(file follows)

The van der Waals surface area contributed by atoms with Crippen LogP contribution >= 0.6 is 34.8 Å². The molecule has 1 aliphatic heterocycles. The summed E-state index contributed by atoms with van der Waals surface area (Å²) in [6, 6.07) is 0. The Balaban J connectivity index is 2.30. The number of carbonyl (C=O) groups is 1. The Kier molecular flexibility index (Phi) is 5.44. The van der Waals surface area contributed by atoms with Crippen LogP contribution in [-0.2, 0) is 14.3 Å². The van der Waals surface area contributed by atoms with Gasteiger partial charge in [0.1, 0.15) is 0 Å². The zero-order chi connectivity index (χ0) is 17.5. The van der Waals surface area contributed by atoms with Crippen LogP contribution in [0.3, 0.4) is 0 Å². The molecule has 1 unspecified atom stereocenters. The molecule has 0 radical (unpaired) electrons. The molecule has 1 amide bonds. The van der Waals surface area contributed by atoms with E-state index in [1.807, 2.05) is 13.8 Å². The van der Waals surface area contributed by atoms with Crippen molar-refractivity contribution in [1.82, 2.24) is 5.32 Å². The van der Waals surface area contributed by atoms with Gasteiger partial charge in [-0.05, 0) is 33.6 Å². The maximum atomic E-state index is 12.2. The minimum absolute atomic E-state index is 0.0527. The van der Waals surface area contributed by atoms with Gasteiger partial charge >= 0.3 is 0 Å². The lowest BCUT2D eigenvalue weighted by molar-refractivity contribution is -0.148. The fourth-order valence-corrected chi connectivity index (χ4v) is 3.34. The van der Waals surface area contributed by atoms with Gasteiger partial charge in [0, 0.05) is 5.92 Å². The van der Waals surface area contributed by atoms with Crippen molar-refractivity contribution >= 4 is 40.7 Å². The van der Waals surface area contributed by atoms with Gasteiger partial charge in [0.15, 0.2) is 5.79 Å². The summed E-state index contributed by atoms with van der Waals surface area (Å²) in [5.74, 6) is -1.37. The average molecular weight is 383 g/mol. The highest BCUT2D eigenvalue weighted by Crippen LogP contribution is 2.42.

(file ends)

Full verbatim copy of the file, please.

The van der Waals surface area contributed by atoms with Crippen LogP contribution >= 0.6 is 34.8 Å². The molecule has 1 aliphatic heterocycles. The summed E-state index contributed by atoms with van der Waals surface area (Å²) in [6, 6.07) is 0. The Balaban J connectivity index is 2.30. The number of carbonyl (C=O) groups is 1. The Kier molecular flexibility index (Phi) is 5.44. The van der Waals surface area contributed by atoms with Crippen LogP contribution in [-0.2, 0) is 14.3 Å². The van der Waals surface area contributed by atoms with Gasteiger partial charge in [0.1, 0.15) is 0 Å². The zero-order chi connectivity index (χ0) is 17.5. The van der Waals surface area contributed by atoms with Crippen LogP contribution in [0.3, 0.4) is 0 Å². The molecule has 1 unspecified atom stereocenters. The molecule has 0 radical (unpaired) electrons. The molecule has 1 amide bonds. The van der Waals surface area contributed by atoms with E-state index in [1.807, 2.05) is 13.8 Å². The van der Waals surface area contributed by atoms with Crippen molar-refractivity contribution in [1.82, 2.24) is 5.32 Å². The van der Waals surface area contributed by atoms with Gasteiger partial charge in [-0.05, 0) is 33.6 Å². The maximum atomic E-state index is 12.2. The minimum absolute atomic E-state index is 0.0527. The van der Waals surface area contributed by atoms with Gasteiger partial charge >= 0.3 is 0 Å². The lowest BCUT2D eigenvalue weighted by molar-refractivity contribution is -0.148. The fourth-order valence-corrected chi connectivity index (χ4v) is 3.34. The van der Waals surface area contributed by atoms with Gasteiger partial charge in [0, 0.05) is 5.92 Å². The van der Waals surface area contributed by atoms with Crippen molar-refractivity contribution >= 4 is 40.7 Å². The van der Waals surface area contributed by atoms with Gasteiger partial charge in [0.15, 0.2) is 5.79 Å². The summed E-state index contributed by atoms with van der Waals surface area (Å²) in [5.74, 6) is -1.37. The average molecular weight is 383 g/mol. The highest BCUT2D eigenvalue weighted by Crippen LogP contribution is 2.42.